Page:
11:26 SW: Maybe even reach out to them over the phone to start and just ask them, "Is this a box that would be interested?" 'Cause remember, you don't wanna disrupt your current business, a lot of companies are so quick to try and turn the subscription box on without being very sensitive to the people that are already buying their product. What they're doing is they're hurting the other side of their business, so I'd roll it out on a very small level. First, I would just talk to current clients to try and understand their pain points. And number two from a Facebook side, I would market the subscription boxes. I'd run a small test marketing the new subscription box and excluding all my WCA audience, all my website custom audiences and all my current customers. So I don't wanna touch my current business. I don't wanna hurt my current business. So I would be very careful and exclude people from one to the other.

12:21 SA: Yeah. So the next one, this is just a very high level advertising question. Main differences between advertising traditional ecommerce products versus subscriptions. So obviously, the one off sale versus a subscription. What are the main differences, let's focus on Facebook, what are the main differences in advertising those two different types of transactions?

12:47 SW: I think the one big difference that just runs in my mind is that you have a lot more leeway, when you market subscriptions, to discount and do different deals to get people into the funnel because you're calculating the subscriptions on an LTV. Whereas if you're marketing one off products, you're marketing them... You're marketing just this one off product. Your sale amount is the amount of money you get paid one time and you don't want and you're very careful in the market to do any type of discounting on the one off product 'cause that could hurt the rest of your business whereas you can discount someone to get into your subscription funnel. You can run different types of hooks where their money is the pain point, you can run different types of hooks to get people into your subscription box funnel.

13:33 SW: Also number two, is products are usually... You're gonna change up your products. Month over month maybe you don't change up your products. But with subscription boxes if you change up your subscription box you really wanna go with the box that is the most popular box to get them inside.

So I think with subscription boxes, you really have to keep iterating a lot more of changing up the way you bring people in because remember that you're charging them every single month, so you gotta keep changing up your hooks and bringing people in. Just from my experience based on Facebook ads, your ads per subscription box companies go stale a lot quicker than product ad.

14:12 SA: Very true. Very true.

14:13 SW: So you have to really keep iterating hooks to bring people in 'cause it's not gonna be... The ad that works last week is not gonna work this week on subscription boxes.

14:24 SA: Awesome. So the next question is a pretty straightforward one. What is the best way to target people who are most likely to become customers?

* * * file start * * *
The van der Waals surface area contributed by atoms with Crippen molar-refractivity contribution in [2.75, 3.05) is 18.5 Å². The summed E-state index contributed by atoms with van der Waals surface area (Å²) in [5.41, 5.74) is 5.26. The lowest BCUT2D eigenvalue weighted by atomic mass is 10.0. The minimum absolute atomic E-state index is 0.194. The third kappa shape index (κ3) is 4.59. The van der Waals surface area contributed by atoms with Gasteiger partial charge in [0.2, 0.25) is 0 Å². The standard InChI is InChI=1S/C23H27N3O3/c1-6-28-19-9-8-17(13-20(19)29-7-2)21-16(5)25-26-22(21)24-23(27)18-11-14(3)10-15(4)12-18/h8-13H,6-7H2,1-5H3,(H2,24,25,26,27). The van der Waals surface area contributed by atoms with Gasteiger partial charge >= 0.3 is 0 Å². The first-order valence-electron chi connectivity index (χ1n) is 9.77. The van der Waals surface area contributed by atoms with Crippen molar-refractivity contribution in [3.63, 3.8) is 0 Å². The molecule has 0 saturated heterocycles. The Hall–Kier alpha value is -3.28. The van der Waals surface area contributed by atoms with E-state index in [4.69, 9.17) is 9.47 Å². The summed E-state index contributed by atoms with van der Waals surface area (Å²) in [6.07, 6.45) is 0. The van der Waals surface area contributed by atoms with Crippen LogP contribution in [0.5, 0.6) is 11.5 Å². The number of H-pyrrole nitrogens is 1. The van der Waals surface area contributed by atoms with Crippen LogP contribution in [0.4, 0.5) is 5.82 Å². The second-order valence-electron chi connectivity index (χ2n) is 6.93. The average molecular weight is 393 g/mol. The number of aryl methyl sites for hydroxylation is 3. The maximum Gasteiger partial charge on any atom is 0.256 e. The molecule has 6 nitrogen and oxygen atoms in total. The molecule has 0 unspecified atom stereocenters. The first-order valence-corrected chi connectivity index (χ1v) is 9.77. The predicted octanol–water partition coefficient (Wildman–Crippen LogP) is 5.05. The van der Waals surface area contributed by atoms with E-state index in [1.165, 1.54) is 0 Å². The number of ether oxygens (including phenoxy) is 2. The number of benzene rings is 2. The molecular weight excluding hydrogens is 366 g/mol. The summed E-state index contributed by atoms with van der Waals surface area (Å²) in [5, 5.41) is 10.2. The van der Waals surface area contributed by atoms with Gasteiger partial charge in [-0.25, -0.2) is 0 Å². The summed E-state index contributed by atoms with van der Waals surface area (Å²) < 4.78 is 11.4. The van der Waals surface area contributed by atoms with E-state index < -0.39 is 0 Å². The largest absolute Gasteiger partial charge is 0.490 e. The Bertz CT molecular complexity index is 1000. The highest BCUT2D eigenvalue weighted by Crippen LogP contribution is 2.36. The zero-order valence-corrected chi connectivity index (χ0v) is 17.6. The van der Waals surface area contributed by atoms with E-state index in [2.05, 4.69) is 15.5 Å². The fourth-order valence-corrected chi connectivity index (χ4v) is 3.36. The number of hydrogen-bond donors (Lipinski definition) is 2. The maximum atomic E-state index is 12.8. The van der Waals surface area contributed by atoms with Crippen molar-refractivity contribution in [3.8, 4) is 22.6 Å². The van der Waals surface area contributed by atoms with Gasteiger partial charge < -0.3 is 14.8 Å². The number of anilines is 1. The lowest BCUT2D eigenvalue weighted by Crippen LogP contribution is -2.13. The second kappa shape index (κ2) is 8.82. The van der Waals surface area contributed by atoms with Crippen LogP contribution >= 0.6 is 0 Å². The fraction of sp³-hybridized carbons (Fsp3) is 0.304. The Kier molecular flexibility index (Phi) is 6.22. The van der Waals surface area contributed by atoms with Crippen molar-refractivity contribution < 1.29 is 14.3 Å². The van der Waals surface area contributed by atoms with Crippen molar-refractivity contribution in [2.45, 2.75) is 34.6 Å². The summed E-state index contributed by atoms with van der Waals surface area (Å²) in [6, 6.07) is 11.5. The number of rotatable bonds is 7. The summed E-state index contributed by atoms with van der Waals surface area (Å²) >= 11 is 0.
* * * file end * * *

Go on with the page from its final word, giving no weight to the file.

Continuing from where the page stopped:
14:33 SW: Best way to target... So they're not customers right now?

14:35 SA: Yeah, what if I'm going out and trying to find an audience, let's say on Facebook, obviously, there's a lot of ways. What are the best ways to find lowest hang fruit for my next customers?

14:47 SW: Alright, number one, website custom audiences. "I've never purchased from you before, but I've been on your website." Number two, even more granular, "I've added something to my cart, I've been on your website." You wanna target that person? Hopefully, you have live chat on your website, so you could talk to that person when you drive them back in live, but if you don't, two biggest audiences. Number two, take your current website custom audience list, or your current... And go the lookalike. Lookalike 1%, very key. What this means is Facebook is gonna get the people who look the most similar to this audience. I'm sure you've seen lookalike 10%. That's a much larger audience of people who look less similar to your audience. So build lookalikes out of every single website custom audience so your email list, the people on your website, build lookalikes of all those people.

15:38 SA: Yeah, 'cause ultimately the best way to find your next set of customers is to use your existing customers to give you information about it.

15:46 SW: Exactly. So those three, number one, website custom audiences. Number two, uploading your email list of people that have already been on your website, targeting them. And number three, build lookalikes off your website custom audience list and your email list. Those are the three audiences that we always... That I always stuck with.

16:04 SA: Yeah, absolutely. Next question I know is a passion point for you. We're gonna be talking a little bit about video. So what are the best ways to use video in your Facebook ad campaigns and sales funnel?

16:15 SW: Okay, cool. So remember Facebook is evolving. It used to be just this crazy ad platform that companies would leverage to drive new user acquisition. It's still that, in a nutshell, but we... And for myself, I look at Facebook as more of a CRM system, very similar to how email marketing works. So I like to really segment all the people that I market to and I call these segments top of funnel, mid-funnel, and then bottom of the funnel. The top of the funnel is, "I've never heard of you. I've never seen you. I don't even know who you are. I don't know how you smell." [chuckle] I wanna make the best first impression on this new human being that's gonna be engaging with my ad, so I use video on the top of the funnel. That's the first thing they see when they look at my new product. So they're gonna see really cool video ad of someone unboxing a subscription box.